The Winnipeg General Strike of 1919

A short account of the Winnipeg General Strike of 1919

Submitted by Battlescarred on December 12, 2020

Far to the east of Seattle at Winnipeg, Manitoba in central Canada, another general strike took place. Whilst the general strike in Seattle lasted 6 days, that in Winnipeg went on for 6 weeks. In 1918 there had been the first general strike in Canadian history in Vancouver, after the murder of Albert Goodwin, who had called for a general strike if anyone was drafted into the Armed Forces against their will. This one day strike was met with violence by soldiers, who beat strikers. The strike leaders promptly resigned their position but all were mostly re-elected following a ballot, showing widespread support among workers for the strike.

Due to the War, prices has risen considerably in Winnipeg, with wages not keeping up with. Housing conditions were poor and deteriorating. There was resentment about the huge profits some bosses had made from the War. Unemployment was rising, and soldiers returning from the War found few jobs.

Metal workers and building workers in Winnipeg decided to take action. They had tried to negotiate contracts with the employers, who promptly rejected any collective bargaining. At meetings of the Trades and Labour Council, representing various union bodies, it was decided to call for a vote for a general strike.. There was an overwhelming yes vote to this idea.

At 11a.m on May 15th 35,000 metal workers and building workers went out on strike, as well as other workers in both the public and private sectors. Only a third of these striking workers were unionised. In fact, the first group to come out, female telephone operators, were not in any union. In addition most of the local organisations of returned soldiers agreed to support the strike.

Women played a key role in the strike. There were 2 women on the Strike Committee, and there were appeals to women workers via streetcorner and indoor public meetings. The Women’s Labour League raised money to help women workers pay rent.

Local businessmen and professionals grouped together in the Citizens’ Committee of One Thousand to produce an anti-strike newspaper The Winnipeg Citizen. Government ministers threatened striking postal workers that they should return to work or be sacked. The Immigration Act was amended so that anyone not born in Canada could be deported for “seditious activities”.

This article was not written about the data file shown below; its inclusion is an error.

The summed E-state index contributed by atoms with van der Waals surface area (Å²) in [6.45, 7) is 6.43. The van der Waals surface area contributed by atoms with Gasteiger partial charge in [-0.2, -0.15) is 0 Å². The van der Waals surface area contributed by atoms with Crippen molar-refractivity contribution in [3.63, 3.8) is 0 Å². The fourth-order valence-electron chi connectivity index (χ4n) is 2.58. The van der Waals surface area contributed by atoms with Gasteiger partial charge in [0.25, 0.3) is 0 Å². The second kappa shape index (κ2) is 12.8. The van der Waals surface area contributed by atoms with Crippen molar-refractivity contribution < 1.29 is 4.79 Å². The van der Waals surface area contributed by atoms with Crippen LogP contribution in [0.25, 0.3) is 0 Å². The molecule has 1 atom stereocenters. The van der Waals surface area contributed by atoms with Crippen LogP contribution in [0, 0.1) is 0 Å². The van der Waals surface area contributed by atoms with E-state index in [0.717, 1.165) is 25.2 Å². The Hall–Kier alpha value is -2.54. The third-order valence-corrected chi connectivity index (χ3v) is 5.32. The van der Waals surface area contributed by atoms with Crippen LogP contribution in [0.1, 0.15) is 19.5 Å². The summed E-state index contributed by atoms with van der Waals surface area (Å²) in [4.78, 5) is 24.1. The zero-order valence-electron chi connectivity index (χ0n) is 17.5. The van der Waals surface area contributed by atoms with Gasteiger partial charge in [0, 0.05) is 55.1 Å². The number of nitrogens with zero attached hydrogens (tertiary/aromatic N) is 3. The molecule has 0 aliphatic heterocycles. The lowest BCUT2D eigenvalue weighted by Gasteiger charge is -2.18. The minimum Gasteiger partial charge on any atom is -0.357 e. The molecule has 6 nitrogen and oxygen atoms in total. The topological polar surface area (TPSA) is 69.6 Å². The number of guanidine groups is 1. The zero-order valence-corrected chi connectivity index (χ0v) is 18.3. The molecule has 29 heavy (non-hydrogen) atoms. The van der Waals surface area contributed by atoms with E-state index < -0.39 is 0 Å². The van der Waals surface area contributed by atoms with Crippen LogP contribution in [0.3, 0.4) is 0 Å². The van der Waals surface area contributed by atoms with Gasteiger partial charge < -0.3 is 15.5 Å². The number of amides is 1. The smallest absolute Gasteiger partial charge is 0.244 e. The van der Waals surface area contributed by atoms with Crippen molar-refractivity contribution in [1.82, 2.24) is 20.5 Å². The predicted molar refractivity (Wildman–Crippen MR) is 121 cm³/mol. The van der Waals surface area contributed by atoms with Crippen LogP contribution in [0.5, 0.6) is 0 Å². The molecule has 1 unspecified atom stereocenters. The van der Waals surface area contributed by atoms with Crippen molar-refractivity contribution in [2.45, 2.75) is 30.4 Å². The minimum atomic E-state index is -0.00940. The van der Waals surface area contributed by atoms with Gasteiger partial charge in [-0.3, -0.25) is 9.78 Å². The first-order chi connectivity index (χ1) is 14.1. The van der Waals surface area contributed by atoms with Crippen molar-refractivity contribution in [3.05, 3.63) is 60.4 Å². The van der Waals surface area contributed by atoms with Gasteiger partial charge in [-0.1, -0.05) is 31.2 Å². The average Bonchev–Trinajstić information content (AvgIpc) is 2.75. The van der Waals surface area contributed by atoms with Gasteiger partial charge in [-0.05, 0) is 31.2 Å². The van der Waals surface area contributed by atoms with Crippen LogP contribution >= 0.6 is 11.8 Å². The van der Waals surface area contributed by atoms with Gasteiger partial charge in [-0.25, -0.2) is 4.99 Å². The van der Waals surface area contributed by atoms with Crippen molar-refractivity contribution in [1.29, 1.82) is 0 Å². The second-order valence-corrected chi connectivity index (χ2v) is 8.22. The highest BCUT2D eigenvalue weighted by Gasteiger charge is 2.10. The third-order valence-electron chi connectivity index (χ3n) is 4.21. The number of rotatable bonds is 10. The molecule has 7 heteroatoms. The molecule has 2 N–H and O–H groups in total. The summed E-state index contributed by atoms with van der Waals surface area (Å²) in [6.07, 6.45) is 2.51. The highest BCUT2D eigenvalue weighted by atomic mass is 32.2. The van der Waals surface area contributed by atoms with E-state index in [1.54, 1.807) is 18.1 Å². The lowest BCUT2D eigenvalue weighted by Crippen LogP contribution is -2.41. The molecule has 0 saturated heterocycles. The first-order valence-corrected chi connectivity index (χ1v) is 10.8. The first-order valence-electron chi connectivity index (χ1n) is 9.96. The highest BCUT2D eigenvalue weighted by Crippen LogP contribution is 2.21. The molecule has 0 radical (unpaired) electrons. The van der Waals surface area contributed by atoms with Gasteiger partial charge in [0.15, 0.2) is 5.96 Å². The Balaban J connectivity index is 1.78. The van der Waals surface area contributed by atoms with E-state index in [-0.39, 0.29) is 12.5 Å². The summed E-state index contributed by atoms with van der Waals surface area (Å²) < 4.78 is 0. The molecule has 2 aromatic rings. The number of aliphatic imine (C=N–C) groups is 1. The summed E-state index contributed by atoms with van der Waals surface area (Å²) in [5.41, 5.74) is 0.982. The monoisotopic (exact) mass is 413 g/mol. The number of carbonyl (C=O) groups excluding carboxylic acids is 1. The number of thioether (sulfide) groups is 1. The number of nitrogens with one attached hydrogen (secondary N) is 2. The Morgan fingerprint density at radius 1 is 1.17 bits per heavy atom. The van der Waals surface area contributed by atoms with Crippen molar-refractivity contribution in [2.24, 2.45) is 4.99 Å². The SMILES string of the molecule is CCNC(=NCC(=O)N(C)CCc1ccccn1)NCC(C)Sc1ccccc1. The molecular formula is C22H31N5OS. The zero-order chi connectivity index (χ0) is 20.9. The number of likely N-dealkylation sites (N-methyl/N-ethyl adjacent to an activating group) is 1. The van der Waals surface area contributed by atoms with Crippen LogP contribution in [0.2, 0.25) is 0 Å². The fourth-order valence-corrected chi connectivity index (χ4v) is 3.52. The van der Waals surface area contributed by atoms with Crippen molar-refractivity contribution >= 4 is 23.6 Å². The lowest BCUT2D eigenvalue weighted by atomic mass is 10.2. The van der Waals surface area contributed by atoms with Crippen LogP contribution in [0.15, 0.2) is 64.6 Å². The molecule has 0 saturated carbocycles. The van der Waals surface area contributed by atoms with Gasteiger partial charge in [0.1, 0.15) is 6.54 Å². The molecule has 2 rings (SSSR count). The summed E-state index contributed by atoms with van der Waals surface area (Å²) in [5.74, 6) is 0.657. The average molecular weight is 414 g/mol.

On June 5th the Winnipeg mayor banned public demonstrations. Meanwhile workers in other urban centres went out on strike in solidarity, realising that if Winnipeg workers won, this could be repeated nationally. In Edmonton and Calgary, strikes started onn May 15th and ran through until June 15th. This involved 2,000 workers in Edmonton and 1,500 in Calgary. In Lethbridge and Medicine Hat workers voted to strike but union leaders obstructed this. Miners in Alberta and elsewhere also went out on strike. Thirty cities were effected by strike movements.

On June 17th 7 strike leaders were arrested, with the arrest of another strike leader in Calgary. In addition several foreign-born socialists were arrested.

On June 21st a demonstration called by returned soldiers in protests against the arrests. This was attacked by Mounted Police wielding clubs. Facing resistance the Mounties then fired on the crowd with their revolvers. Two strikers were killed, many injured, and there were 80 arrests. Two editors of the Strike Bulletin were then arrested. This violence broke the confidence of the strike leaders and there was a return to work on the 26th June.

In the aftermath the arrested strike leaders were put on trial for seditious conspiracy. Most received one year sentences, with one receiving two years in prison and another 6 months imprisonment. Two of the arrested foreign-born socialists were deported.

The miners in Alberta continued their strike to the end of August. Eventually after attacks by thugs hired by the mining bosses and threats by the government the miners were starved into submission.

Thus ended a key moment in Canadian working class history with the biggest strike movement recorded so far.

The above article appeared in Virus no.1 (2019) the magazine of the Anarchist Communist Group.